Disaster Recovery Definitions

This glossary explains the meaning of key words and phrases that information technology (IT) and business professionals use when discussing disaster recovery and related software products. You can find additional definitions by visiting WhatIs.com or using the search box below.

  • A

    array-based replication

    Array-based replication applies the functionality of data replication across one or more storage controllers, which eliminates the processing overhead from servers and makes it easier to copy large amounts of data.

  • B

    Business Continuity Institute (BCI)

    The Business Continuity Institute, which was started in 1994 and is headquartered out of the United Kingdom, is an international organization that offers accreditation and certification, networking, published resources, training and guidance for business continuity professionals.

  • business continuity plan (BCP)

    A business continuity plan (BCP) is a document that consists of the critical information an organization needs to continue operating during an unplanned event.

  • business continuity plan audit

    A business continuity plan audit is a formalized method for evaluating how business continuity processes are being managed.

  • business continuity policy

    Business continuity policy is the set of standards and guidelines an organization enforces to ensure resilience and proper risk management.

  • business continuity software

    Business continuity software is an application or suite designed to make business continuity planning/business continuity management (BCP/BCM) processes, metrics and compliance more efficient and accurate.

  • What is BCDR? Business continuity and disaster recovery guide

    Business continuity (BC) and disaster recovery (DR) are closely related practices that support an organization's ability to remain operational after an adverse event.

  • What is business continuity and why is it important?

    Business continuity is the ability of an organization to maintain essential functions during, as well as after, a disaster has occurred.

  • C

    call tree

    A call tree -- sometimes referred to as a phone tree -- is a telecommunications chain for notifying specific individuals of an event.

  • change control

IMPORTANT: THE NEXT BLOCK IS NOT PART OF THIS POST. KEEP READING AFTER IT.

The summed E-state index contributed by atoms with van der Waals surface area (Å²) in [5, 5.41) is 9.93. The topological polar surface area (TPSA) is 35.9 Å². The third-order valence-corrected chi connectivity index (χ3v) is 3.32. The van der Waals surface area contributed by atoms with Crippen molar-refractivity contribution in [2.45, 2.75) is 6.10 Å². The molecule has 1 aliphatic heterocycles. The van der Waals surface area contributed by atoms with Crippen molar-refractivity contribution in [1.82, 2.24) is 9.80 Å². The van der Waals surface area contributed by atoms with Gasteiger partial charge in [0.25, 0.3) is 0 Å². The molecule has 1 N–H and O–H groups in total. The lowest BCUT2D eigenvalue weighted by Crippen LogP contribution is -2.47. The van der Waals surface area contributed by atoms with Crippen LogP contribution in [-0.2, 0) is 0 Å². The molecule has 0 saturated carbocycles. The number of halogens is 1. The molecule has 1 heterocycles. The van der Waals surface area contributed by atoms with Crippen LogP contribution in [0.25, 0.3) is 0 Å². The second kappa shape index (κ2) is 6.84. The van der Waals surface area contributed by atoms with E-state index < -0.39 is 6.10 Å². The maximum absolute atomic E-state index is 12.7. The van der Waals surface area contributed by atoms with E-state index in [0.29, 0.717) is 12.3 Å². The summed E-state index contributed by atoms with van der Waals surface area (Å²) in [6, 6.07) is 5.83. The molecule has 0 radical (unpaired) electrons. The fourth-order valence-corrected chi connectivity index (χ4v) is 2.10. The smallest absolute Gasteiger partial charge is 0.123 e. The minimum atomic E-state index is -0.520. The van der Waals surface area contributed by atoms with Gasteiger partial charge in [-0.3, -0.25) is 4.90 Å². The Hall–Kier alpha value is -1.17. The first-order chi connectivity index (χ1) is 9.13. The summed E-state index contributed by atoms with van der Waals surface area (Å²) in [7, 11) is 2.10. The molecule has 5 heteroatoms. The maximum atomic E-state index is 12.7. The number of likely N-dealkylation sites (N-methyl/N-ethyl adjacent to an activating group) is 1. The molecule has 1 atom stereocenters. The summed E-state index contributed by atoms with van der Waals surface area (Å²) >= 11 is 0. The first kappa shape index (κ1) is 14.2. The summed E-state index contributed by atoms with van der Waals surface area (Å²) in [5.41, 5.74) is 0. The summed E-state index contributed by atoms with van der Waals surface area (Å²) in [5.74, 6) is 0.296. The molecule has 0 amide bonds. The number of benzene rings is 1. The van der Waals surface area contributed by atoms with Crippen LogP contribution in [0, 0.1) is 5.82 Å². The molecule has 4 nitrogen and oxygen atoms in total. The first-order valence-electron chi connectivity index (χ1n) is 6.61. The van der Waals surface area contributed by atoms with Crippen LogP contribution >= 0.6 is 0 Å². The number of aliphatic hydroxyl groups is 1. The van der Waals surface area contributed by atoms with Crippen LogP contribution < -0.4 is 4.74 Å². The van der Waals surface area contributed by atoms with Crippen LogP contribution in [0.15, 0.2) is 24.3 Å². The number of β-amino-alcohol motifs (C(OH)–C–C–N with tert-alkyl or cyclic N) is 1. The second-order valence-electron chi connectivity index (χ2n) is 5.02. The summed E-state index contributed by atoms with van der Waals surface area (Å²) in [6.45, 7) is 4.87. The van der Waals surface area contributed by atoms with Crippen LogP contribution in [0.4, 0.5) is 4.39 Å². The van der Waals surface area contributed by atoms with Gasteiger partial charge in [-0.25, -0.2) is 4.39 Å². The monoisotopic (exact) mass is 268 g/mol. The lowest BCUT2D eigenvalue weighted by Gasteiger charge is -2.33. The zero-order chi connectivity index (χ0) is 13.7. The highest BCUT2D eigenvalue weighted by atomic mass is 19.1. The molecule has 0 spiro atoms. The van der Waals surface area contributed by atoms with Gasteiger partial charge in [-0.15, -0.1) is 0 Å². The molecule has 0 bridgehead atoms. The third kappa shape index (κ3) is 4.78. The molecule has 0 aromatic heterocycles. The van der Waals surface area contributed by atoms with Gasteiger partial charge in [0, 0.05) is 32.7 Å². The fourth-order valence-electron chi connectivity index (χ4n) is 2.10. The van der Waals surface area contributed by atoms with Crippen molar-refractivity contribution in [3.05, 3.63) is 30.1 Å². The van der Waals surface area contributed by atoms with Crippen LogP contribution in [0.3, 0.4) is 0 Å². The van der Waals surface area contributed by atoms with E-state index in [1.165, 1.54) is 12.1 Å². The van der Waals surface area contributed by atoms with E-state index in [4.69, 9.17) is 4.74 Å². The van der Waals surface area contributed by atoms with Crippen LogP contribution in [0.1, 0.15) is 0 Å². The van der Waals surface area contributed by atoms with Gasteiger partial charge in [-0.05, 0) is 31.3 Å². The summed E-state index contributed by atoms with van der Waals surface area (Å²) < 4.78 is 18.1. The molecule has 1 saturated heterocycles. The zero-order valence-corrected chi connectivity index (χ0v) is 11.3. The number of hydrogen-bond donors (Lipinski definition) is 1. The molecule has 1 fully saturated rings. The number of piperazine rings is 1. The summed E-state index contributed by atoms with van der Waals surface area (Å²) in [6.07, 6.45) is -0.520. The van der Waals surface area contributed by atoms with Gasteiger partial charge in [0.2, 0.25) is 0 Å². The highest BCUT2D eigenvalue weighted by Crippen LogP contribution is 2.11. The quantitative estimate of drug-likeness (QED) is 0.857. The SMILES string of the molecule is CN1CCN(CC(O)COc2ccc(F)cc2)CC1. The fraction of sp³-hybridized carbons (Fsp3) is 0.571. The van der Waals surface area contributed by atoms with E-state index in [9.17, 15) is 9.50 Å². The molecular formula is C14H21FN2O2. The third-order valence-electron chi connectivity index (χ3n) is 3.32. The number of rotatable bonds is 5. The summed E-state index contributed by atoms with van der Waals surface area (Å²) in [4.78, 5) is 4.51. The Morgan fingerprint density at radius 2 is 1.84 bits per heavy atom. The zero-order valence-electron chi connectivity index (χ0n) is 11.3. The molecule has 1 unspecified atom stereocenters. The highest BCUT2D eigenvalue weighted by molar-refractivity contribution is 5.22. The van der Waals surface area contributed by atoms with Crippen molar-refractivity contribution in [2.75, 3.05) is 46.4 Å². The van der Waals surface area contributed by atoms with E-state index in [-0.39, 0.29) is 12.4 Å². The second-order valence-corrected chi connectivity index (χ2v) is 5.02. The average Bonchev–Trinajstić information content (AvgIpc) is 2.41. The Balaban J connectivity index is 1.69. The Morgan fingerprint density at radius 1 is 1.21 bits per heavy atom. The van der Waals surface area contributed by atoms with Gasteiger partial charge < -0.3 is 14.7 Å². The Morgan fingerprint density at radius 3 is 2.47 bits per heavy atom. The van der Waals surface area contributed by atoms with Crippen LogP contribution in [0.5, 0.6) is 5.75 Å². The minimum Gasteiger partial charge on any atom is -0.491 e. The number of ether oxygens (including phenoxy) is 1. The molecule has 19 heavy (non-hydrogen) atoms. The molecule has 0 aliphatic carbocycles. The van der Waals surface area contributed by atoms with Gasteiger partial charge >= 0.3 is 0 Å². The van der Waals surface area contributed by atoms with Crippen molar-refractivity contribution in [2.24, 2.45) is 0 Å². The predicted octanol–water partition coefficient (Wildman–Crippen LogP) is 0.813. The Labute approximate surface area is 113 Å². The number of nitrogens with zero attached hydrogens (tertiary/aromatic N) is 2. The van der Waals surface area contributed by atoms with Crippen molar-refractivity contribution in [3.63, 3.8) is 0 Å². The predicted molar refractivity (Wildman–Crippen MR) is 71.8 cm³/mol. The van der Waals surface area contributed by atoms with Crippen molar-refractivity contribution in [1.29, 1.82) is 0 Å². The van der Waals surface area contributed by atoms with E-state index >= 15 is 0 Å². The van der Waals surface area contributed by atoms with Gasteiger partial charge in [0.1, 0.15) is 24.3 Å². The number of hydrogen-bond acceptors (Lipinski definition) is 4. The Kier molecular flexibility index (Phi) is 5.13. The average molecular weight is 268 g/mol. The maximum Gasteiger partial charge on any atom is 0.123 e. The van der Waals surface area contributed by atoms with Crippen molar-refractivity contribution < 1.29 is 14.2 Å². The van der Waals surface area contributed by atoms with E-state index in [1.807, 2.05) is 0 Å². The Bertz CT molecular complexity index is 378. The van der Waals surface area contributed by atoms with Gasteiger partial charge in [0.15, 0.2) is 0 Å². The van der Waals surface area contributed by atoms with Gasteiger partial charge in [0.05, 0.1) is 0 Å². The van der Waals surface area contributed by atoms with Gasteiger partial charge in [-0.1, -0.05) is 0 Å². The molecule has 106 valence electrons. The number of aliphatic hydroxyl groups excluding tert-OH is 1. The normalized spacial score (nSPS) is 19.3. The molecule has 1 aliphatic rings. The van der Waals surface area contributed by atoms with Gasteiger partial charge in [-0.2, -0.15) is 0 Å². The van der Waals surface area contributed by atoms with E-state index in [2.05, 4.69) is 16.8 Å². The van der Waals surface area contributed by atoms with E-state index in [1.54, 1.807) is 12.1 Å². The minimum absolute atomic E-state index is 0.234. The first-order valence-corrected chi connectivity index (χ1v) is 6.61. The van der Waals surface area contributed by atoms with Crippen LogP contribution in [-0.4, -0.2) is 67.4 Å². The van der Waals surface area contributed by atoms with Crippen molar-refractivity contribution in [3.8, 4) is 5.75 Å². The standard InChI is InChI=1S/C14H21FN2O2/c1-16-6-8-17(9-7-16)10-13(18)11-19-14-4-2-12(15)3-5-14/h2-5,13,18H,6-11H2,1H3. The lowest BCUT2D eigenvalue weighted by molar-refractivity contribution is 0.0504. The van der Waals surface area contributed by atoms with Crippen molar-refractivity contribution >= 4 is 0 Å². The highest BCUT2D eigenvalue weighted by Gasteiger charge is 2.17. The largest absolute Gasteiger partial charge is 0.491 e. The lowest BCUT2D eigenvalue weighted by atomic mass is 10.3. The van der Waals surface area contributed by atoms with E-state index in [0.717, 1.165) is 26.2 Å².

Change control is a systematic approach to managing all changes made to a product or system. The purpose is to ensure that no unnecessary changes are made, that all changes are documented, that services are not unnecessarily disrupted and that resources are used efficiently.

  • cloud disaster recovery (cloud DR)

    Cloud disaster recovery (cloud DR) is a combination of strategies and services intended to back up data, applications and other resources to public cloud or dedicated service providers.

  • cloud insurance

    Cloud insurance is any type of financial or data protection obtained by a cloud service provider. 

  • cloud outage

    A cloud outage is a period of time during which cloud services are unavailable.  

  • cloud uptime

    Cloud uptime is the amount of time that cloud systems and cloud services hosted by a cloud provider are up and accessible by end users.

  • crisis communication

    Crisis communication is a method of corresponding with people and organizations during a disruptive event to provide them with the information they need to respond to the situation.

  • crisis management plan (CMP)

    A crisis management plan (CMP) outlines how to respond to a critical situation that would negatively affect an organization's profitability, reputation or ability to operate.

  • D

    data recovery

    Data recovery restores data that has been lost, accidentally deleted, corrupted or made inaccessible. Learn how data recovery works, causes of data loss and data recovery techniques.

  • data replication

    Data replication copies data from one location to another using a SAN, LAN or local WAN. This allows organizations to have current data available in case a disaster occurs. There are two types of data replication: synchronous and asynchronous.

  • disaster recovery (DR)

    Disaster recovery (DR) is an area of security planning that aims to protect an organization from the effects of significant negative events.

  • disaster recovery (DR) test

    A disaster recovery test (DR test) is the examination of each step in a disaster recovery plan as outlined in an organization's business continuity/disaster recovery (BCDR) planning process.

  • Disaster Recovery as a Service (DRaaS)

    Disaster recovery as a service (DRaaS) is the replication and hosting of physical or virtual servers by a third party to provide failover in the event of a natural catastrophe, power outage or another type of business disruption.

  • disaster recovery plan (DRP)

    A disaster recovery plan (DRP) is a documented, structured approach that describes how an organization can quickly resume work after an unplanned incident.